This is the third in a series of three articles about Management Reserve written by EVM SME Mark Infanti. You can read the previous two articles on this subject here; Management Reserve Defined and Estimating Management Reserve (MR).
Now we have defined what it is and discussed how it is estimated. Now we need to address how it is used. The easy response; “it is to plan for new work scope that has not been planned in the PMB, and is not out of scope to the contract”.
Once you know how much MR that is available, how do you identify and report it?
MR is reported on the Contract Performance Report (CPR) as a lump sum on formats 1 & 2. All uses of the MR would be seen in the baseline change in CPR/IPMR Format 3 and the description of the uses would be explained in Format 5. MR usage should be maintained in an MR Log (or CBB Change Log) that tracks all of the additions to and uses of, MR. This log and process should be identified in your change control procedures.
The MR log is an internal document but is the basis for changes to the baseline reported on CPR/IPMR format 3. If you are audited, this is your backup. Inside the log is a cross reference to the risk log that can support the estimate for all MR in the log.
For an EVM approach to be effective, all work must be planned with a budget. MR allows you to make sure that this rule is followed. But it is still required to be formally authorized, planned and tracked in the log.
Here are 2 examples of cases which require MR.
Example #1 – as part of the development plan, an initial build of a prototype unit was to be shipped to another facility for testing. While in shipment, the unit sustained $300,000 worth of damage. The unit will have to be rebuilt and the entire schedule now has to be changed. Tracking this in-scope change requires that the new work be planned and scheduled.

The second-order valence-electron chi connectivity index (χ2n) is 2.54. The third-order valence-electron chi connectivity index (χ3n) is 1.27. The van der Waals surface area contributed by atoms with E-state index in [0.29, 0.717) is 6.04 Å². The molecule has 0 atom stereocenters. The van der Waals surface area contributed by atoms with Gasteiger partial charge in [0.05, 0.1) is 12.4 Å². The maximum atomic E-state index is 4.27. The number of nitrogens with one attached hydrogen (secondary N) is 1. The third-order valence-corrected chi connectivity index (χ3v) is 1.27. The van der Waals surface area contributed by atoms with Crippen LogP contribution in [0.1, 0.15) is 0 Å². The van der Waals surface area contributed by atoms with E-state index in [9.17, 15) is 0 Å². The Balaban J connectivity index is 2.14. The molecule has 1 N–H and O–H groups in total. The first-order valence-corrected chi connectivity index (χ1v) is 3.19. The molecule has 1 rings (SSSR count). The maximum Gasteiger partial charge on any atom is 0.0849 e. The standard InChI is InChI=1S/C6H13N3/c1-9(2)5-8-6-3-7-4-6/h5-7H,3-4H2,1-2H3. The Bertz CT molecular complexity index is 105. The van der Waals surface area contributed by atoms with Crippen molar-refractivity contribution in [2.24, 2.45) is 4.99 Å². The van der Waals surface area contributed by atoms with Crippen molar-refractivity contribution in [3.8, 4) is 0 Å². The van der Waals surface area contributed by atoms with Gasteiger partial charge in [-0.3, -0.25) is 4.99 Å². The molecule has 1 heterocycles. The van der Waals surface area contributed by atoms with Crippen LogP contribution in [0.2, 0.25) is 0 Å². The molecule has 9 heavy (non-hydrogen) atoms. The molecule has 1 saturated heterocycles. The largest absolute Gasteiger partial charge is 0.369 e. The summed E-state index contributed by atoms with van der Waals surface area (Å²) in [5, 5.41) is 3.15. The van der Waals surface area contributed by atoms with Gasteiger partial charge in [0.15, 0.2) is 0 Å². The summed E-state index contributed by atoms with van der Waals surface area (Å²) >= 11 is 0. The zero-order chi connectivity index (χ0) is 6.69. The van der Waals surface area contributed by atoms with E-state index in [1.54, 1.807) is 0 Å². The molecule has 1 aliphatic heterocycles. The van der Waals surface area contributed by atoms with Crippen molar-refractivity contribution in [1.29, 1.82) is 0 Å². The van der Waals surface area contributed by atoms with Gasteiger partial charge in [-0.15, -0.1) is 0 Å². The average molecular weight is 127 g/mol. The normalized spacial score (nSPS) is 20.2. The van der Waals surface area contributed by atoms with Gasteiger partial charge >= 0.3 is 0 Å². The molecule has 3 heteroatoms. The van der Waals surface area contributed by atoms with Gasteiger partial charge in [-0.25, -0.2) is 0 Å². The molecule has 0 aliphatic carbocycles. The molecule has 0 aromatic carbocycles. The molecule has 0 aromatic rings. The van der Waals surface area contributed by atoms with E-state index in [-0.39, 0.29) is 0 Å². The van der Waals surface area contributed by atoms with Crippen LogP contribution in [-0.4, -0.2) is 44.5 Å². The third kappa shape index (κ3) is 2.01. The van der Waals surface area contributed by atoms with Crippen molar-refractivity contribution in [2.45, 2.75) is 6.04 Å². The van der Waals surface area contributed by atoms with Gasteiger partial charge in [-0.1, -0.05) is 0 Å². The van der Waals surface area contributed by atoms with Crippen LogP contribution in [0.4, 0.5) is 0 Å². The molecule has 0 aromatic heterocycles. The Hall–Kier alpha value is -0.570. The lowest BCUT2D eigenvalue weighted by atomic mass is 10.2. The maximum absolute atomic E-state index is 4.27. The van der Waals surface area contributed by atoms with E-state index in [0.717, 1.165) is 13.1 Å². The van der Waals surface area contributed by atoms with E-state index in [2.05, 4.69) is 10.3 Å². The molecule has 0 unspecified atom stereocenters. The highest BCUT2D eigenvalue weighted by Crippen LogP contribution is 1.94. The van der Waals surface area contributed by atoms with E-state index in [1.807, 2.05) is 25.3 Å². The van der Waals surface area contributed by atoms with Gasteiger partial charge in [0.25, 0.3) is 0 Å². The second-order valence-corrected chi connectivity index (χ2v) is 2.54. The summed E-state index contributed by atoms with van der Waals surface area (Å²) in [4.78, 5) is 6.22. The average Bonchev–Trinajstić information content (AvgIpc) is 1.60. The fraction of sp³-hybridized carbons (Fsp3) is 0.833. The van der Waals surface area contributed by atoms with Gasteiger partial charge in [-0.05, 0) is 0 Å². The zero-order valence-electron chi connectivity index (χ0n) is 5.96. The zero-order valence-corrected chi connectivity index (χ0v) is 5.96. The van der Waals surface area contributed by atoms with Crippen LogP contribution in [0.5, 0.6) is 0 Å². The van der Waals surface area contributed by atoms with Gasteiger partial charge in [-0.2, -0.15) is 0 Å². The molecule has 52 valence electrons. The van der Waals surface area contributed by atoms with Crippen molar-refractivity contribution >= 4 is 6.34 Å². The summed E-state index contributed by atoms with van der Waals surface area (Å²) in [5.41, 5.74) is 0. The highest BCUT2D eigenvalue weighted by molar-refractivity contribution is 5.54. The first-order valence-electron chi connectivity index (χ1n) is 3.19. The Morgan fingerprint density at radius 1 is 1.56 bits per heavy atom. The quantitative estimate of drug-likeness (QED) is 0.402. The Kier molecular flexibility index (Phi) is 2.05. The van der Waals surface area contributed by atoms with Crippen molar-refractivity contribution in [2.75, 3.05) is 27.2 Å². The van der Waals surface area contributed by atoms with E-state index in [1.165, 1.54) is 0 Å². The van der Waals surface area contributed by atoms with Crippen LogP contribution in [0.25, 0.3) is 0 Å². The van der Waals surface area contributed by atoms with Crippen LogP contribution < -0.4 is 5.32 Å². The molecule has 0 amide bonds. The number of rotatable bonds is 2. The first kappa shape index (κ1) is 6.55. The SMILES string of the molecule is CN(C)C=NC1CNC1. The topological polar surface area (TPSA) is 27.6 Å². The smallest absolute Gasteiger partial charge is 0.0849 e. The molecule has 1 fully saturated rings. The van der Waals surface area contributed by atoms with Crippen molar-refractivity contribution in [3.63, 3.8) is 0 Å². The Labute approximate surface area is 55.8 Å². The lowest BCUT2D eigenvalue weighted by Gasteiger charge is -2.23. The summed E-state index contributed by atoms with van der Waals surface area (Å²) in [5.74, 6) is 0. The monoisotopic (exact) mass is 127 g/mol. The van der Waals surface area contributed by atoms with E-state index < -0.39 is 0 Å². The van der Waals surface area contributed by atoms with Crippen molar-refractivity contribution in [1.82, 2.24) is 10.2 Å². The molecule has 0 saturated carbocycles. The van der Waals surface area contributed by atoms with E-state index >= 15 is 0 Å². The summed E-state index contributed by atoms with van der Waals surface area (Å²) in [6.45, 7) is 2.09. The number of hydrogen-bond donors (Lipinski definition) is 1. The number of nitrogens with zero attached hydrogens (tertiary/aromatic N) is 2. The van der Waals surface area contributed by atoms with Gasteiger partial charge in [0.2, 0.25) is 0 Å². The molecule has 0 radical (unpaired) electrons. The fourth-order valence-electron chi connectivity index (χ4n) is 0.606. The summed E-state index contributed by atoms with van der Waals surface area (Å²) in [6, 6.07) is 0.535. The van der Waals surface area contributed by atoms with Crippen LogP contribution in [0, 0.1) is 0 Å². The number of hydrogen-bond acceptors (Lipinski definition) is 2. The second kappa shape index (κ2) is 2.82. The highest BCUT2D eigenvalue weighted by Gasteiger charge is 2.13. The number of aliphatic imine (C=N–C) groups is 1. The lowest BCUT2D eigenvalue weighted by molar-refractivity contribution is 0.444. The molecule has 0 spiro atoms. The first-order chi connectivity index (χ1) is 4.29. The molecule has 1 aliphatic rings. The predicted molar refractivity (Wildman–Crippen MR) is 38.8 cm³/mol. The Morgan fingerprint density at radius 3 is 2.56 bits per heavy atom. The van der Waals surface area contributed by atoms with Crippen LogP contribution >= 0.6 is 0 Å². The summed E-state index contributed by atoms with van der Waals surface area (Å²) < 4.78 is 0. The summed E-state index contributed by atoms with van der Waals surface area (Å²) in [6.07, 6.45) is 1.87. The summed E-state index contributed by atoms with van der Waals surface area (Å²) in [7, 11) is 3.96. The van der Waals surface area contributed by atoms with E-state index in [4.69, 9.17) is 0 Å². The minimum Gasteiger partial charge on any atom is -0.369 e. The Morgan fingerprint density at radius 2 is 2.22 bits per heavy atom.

The budget for the rebuild needs to be planned in the appropriate Control Accounts so the rebuild progress can be measured, like any other work in the project. It is not a contract change; you cannot go to the customer for additional budget. This is where MR is used. This assumes no one identified the accident as a risk, so this change was budgeted from the non-specific portion of the MR.
Example #2 – the source code development testing and correcting cycle was estimated to require three repetitions for a 60% probability of success, but could require up to six cycles. If each of these cycles takes a month and $100,000, each repetition will have a significant impact on the project and needs to be tracked. At the end of three cycles, the code was still not error free enough to pass testing and it was determined that it would take 2 more cycles.
The contract said “test to X standard”, not how many times to test and fix; so it will not be a contract change. Each additional cycle that is required to meet the technical specifications for delivery will need to be planned in all the control accounts affected and the budget will come from MR. Since this was probably identified as a risk to the code development, this MR should come from the portion estimated for code development risk.
In addition to the types of changes addressed in the two examples above, there are times when all Control Accounts are affected by an unexpected change. For instance, the labor union won a 10% pay increase over the amount planned. This means that every production Control Account is likely to incur a 10% cost variance.
If the variance reporting threshold is 10%, every CAM is likely to have to provide a variance analysis based on something that they had no control over. In this case, the PM may choose to allocate MR to all affected CA’s to negate the issue. This “replanning” will have to follow change procedures but is within the purview of the PM.